Saturday, 12 April 2014
delivers with class and historical clarity
Reviewed by Nancy Snipper
Directed by Lee Daniels’ this biopic is one of the best films to chart the ruin and rise of Black Americans in the 20th-century, as seen in the family of Cecil Gaines. After losing his father in the cotton fields to a gunshot fired by one of the owners’ sons, the young Gaines flees to the north and becomes a butler – to seven presidents, starting with Eisenhower all the way to Reagan. His son Lewis becomes a freedom fighter, and even joins the Black Panthers, but leaves them. He tries to reunite with his father, but is rejected. Gaines’ life had its share of sorrow, including the loss of his dearest son, Charles - killed in the Vietnam war.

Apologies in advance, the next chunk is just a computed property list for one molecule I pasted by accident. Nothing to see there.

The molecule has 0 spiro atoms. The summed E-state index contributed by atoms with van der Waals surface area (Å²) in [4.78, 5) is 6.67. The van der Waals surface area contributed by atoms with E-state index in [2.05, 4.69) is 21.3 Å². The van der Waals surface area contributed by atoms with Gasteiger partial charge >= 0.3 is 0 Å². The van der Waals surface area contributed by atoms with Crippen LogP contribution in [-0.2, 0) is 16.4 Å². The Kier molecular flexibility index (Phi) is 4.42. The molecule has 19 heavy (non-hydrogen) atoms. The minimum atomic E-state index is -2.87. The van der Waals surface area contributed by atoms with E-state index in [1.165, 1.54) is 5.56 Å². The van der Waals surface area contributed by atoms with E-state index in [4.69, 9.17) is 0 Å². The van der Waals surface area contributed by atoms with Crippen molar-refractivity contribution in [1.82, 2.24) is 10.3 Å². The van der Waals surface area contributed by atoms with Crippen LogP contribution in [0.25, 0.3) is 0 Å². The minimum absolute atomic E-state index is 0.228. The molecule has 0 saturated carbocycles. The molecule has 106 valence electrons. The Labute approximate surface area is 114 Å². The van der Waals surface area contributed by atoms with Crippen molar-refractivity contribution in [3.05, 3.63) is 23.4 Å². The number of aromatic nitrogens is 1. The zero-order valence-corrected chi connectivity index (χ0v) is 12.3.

The great acting by Forest Whitaker as Gaines is matched by all those who played the various presidents. Oprah Winfrey did a superb job playing his wife, and in all, the ensemble cast made the movie authentic and compelling. The editing was superb. In particular the juxtaposition of scenes where black butlers are serving white folks in the White house while young blacks are “illegally” sitting in the reserved section for whites in a diner is just one instance of salient contrasts that dramatically illustrate the terrible injustice that Blacks suffered in their journey towards the enjoyment of daily freedoms. Inspired by a true story, this film makes one marvel at the courage and stalwartness of all black butlers who endured using self-discipline, great discretion and tolerance. A must-see!
(This film was viewed, compliments of Le SuperClub Videotron, 5000, rue Wellington, in Verdun, Quebec.)
(Ce film a été visionné, avec les compliments de Le SuperClub Videotron, 5000, rue Wellington, à Verdun, Québec.)